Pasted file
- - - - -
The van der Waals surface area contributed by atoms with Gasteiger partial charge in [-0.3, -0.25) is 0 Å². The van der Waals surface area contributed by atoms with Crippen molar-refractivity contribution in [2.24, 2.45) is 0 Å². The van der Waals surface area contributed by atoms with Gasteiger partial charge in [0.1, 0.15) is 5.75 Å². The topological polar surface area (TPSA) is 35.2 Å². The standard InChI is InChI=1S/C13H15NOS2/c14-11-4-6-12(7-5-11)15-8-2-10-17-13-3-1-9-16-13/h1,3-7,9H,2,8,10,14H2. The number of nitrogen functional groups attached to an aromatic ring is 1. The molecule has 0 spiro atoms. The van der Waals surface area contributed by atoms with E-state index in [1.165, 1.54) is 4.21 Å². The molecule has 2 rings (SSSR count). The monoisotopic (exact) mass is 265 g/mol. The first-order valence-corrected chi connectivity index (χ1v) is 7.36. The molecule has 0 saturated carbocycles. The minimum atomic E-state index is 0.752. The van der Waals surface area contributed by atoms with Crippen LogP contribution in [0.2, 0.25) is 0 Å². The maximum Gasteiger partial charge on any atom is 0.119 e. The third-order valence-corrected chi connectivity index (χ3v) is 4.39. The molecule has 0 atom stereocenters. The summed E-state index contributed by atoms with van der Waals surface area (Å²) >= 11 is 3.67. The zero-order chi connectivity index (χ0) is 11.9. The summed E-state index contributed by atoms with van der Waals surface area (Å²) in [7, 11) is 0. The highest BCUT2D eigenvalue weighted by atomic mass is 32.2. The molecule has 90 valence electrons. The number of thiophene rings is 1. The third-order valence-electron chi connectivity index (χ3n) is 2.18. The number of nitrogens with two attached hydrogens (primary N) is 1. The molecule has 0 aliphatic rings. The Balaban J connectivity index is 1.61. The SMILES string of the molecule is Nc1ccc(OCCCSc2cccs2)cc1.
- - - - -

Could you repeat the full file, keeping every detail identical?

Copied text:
The van der Waals surface area contributed by atoms with Gasteiger partial charge in [-0.3, -0.25) is 0 Å². The van der Waals surface area contributed by atoms with Crippen molar-refractivity contribution in [2.24, 2.45) is 0 Å². The van der Waals surface area contributed by atoms with Gasteiger partial charge in [0.1, 0.15) is 5.75 Å². The topological polar surface area (TPSA) is 35.2 Å². The standard InChI is InChI=1S/C13H15NOS2/c14-11-4-6-12(7-5-11)15-8-2-10-17-13-3-1-9-16-13/h1,3-7,9H,2,8,10,14H2. The number of nitrogen functional groups attached to an aromatic ring is 1. The molecule has 0 spiro atoms. The van der Waals surface area contributed by atoms with E-state index in [1.165, 1.54) is 4.21 Å². The molecule has 2 rings (SSSR count). The monoisotopic (exact) mass is 265 g/mol. The first-order valence-corrected chi connectivity index (χ1v) is 7.36. The molecule has 0 saturated carbocycles. The minimum atomic E-state index is 0.752. The van der Waals surface area contributed by atoms with Crippen LogP contribution in [0.2, 0.25) is 0 Å². The maximum Gasteiger partial charge on any atom is 0.119 e. The third-order valence-corrected chi connectivity index (χ3v) is 4.39. The molecule has 0 atom stereocenters. The summed E-state index contributed by atoms with van der Waals surface area (Å²) >= 11 is 3.67. The zero-order chi connectivity index (χ0) is 11.9. The summed E-state index contributed by atoms with van der Waals surface area (Å²) in [7, 11) is 0. The highest BCUT2D eigenvalue weighted by atomic mass is 32.2. The molecule has 90 valence electrons. The number of thiophene rings is 1. The third-order valence-electron chi connectivity index (χ3n) is 2.18. The number of nitrogens with two attached hydrogens (primary N) is 1. The molecule has 0 aliphatic rings. The Balaban J connectivity index is 1.61. The SMILES string of the molecule is Nc1ccc(OCCCSc2cccs2)cc1.